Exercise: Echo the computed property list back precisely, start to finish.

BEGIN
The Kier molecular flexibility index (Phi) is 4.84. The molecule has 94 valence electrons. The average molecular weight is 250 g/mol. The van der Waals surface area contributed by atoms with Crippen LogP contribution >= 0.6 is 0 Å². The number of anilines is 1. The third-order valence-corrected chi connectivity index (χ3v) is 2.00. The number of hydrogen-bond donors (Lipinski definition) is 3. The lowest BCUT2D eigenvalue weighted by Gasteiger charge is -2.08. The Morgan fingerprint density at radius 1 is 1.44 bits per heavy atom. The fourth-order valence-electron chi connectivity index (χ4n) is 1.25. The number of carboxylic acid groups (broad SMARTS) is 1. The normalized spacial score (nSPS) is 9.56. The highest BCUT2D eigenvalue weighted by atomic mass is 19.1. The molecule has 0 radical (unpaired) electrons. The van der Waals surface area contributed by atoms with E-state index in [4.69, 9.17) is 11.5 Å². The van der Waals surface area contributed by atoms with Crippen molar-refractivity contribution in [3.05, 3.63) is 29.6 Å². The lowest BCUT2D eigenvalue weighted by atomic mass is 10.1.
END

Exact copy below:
The Kier molecular flexibility index (Phi) is 4.84. The molecule has 94 valence electrons. The average molecular weight is 250 g/mol. The van der Waals surface area contributed by atoms with Crippen LogP contribution >= 0.6 is 0 Å². The number of anilines is 1. The third-order valence-corrected chi connectivity index (χ3v) is 2.00. The number of hydrogen-bond donors (Lipinski definition) is 3. The lowest BCUT2D eigenvalue weighted by Gasteiger charge is -2.08. The Morgan fingerprint density at radius 1 is 1.44 bits per heavy atom. The fourth-order valence-electron chi connectivity index (χ4n) is 1.25. The number of carboxylic acid groups (broad SMARTS) is 1. The normalized spacial score (nSPS) is 9.56. The highest BCUT2D eigenvalue weighted by atomic mass is 19.1. The molecule has 0 radical (unpaired) electrons. The van der Waals surface area contributed by atoms with E-state index in [4.69, 9.17) is 11.5 Å². The van der Waals surface area contributed by atoms with Crippen molar-refractivity contribution in [3.05, 3.63) is 29.6 Å². The lowest BCUT2D eigenvalue weighted by atomic mass is 10.1.